I’ve been anticipating this movie for a long time. I loved the first Wonder Woman film and having it set in the era I grew up in just felt like a win all around. The trailer alone gave me optimism about how good this would be.
Set in Washington DC in 1984, Diana has led a life of seclusion. She’s working at the Smithsonian by day and occasionally making mysterious appearances to change people’s fates when bad guys show up.
She meets Barbara Minerva, new employee who is non-descript. She’s someone who is seen every day but no one really remembers her, including the woman who hired her. She’s socially awkward as well, but Diana takes the time to get to know her and finds someone she really enjoys being friends with. The two of them begin working together on a case involving a heist that Wonder Woman thwarted in a previous sequence. As they are identifying the stolen artwork, they come across something that appears to be a not-so-elaborate fake, but is actually much more.
What is the one great thing you would wish for?
Steve Trevor does a Quantum Leap into someone else’s body and that’s how we get him to return. Barbara, meanwhile, wishes she was more like Diana. Neither of them have intentionally wished for what they got, but both are accepting of the changes in their lives.
Enter Max Lord. He’s not the villain of the comics, but a shady businessman who was the intended recipient of that particular item from the heist. He charms the awkward Barbara into letting him take the artifact to someone he supposedly knows who could possibly identify it. It would seem his motivation is to become a successful businessman and very wealthy, but t doesn’t end there. Unfortunately, we never know what he’s actually out for. At times he seems to mimic Donald Trump, a “successful” businessman who it’s really all an illusion, and who keeps just wanting “more.” More what? More of everything. More love, more adoration, more power.
Which is why the ending really falls flat. Among other issues I had with the film, though overall I found it entertaining.
Set in 1984, but the real question is why? Why pick that year? They have certain imagery to use, but it could have been dropped in any decade. What’s the point of showing us the red Trans-Am speeding down the street, or the boutique of neon accessories, or the Virginia mall with the variety of stores, arcade, and food-court? There’s no real reason to set this film here, and unfortunately, the one thing that could have redeemed it is missing.
The trailer seemed to promise 1980’s music with New Order’s Blue Monday blaring over it. However, other than a background of Frankie Goes to Hollywood’s Welcome to the Pleasure Dome in one scene, the one big thing of the 1980’s it could have capitalized on is missing. I liked that Barbara Minerva was drinking a Bartles and Jaymes wine cooler. A few details like that were fun to someone who grew up in that time (I was 18 in 1984) but overall the story could have happened at just about any time.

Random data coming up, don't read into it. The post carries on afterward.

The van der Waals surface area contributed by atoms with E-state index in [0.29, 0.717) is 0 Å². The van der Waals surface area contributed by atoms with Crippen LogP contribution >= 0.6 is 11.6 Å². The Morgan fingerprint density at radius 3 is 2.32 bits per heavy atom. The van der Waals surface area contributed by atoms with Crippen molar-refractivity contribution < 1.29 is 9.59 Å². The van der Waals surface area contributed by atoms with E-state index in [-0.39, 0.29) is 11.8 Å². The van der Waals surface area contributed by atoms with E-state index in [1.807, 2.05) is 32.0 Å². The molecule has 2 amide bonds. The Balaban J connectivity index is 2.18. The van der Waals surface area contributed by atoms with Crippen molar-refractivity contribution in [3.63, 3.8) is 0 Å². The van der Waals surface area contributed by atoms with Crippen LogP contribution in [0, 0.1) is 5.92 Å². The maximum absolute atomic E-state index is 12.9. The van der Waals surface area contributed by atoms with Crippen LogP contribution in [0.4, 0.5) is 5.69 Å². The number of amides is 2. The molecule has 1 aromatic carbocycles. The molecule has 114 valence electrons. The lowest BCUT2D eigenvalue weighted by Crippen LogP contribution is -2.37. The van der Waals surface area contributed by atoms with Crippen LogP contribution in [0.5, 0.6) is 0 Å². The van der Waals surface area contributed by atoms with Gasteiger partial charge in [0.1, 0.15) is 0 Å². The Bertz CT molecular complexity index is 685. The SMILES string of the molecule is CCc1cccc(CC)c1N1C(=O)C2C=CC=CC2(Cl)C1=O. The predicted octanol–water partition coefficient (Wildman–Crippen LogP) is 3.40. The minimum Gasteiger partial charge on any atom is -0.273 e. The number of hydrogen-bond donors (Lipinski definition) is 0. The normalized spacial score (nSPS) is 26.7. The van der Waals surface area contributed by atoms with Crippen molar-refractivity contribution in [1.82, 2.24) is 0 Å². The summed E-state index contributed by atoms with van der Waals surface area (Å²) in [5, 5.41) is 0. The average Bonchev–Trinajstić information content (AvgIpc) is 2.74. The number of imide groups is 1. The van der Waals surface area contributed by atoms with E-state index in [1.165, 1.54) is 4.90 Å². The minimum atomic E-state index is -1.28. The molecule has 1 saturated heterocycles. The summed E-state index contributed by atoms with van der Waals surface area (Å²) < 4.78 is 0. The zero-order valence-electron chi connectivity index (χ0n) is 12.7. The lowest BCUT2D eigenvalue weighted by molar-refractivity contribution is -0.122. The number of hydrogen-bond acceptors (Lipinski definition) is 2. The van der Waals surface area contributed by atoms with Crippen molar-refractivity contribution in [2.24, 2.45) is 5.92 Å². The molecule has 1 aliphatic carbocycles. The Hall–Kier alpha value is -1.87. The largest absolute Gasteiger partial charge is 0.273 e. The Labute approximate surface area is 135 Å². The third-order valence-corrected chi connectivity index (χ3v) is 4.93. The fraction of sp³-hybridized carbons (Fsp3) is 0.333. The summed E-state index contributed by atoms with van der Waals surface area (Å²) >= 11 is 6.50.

The action sequences are good, although a number of them are pointless. The long introduction sequence of a young Diana competing in her youth exists just to make the point that there are no shortcuts in life. The heist at the mall is fun, but also could have been dropped completely. Both of these really contribute nothing to the story, which is a shame. An action sequence in the White House is good, as Diana’s humanity shines through and the cost of her wish becomes apparent.
As the wishes people make begin to destabilize the world, there’s more action that ties into the story. There’s a great sequence in Eqypt that’s not quite a car chase. Barbara eventually goes over to the dark side, not wanting to return to her old life, and faces off against Diana in some great sequences. I enjoyed these a great deal.
However, the character of Max Lord is poorly written. I don’t blame the actor for that – we all know from Game of Thrones and The Mandalorian how great of an actor Pedro Pascal is. The part is written erratically. He’s a narcissist throughout the film, then isn’t when it’s convenient. We’ve seen, recently, just how little a narcissist cares for anyone around him, even their children at times. We’ve seen how people like that will put their own desires above the good of others or the world, yet we’re supposed to believe when the time comes he will change. The more believable ending would have been his destruction, and I’m not quite sure why this wasn’t written that way.
It’s also a fairly glaring error that Barbara’s transformation to Cheetah is the product of a second wish, something that isn’t supposed to happen. The action sequence between that transformed character and Diana is fun, and the effect is excellent to watch, but it’s another conflict in the story that is ignored because it’s convenient.
Overall I enjoyed the film, but it could have been just so much more. Gal Gadot is wonderful in the role, as was Kristen Wiig. Christ Pine does well, but he feels less like he’s really invested in this story than he was in the first film. There’s just so many things that feel like padding in the story itself, plus moments that don’t make sense to the overall story. I’d recommend seeing it, but I’m glad I didn’t risk going to a theater for it.
And I recognized Asteria’s eyes without needing the credits scene. You’ll probably love that though so make sure to see it.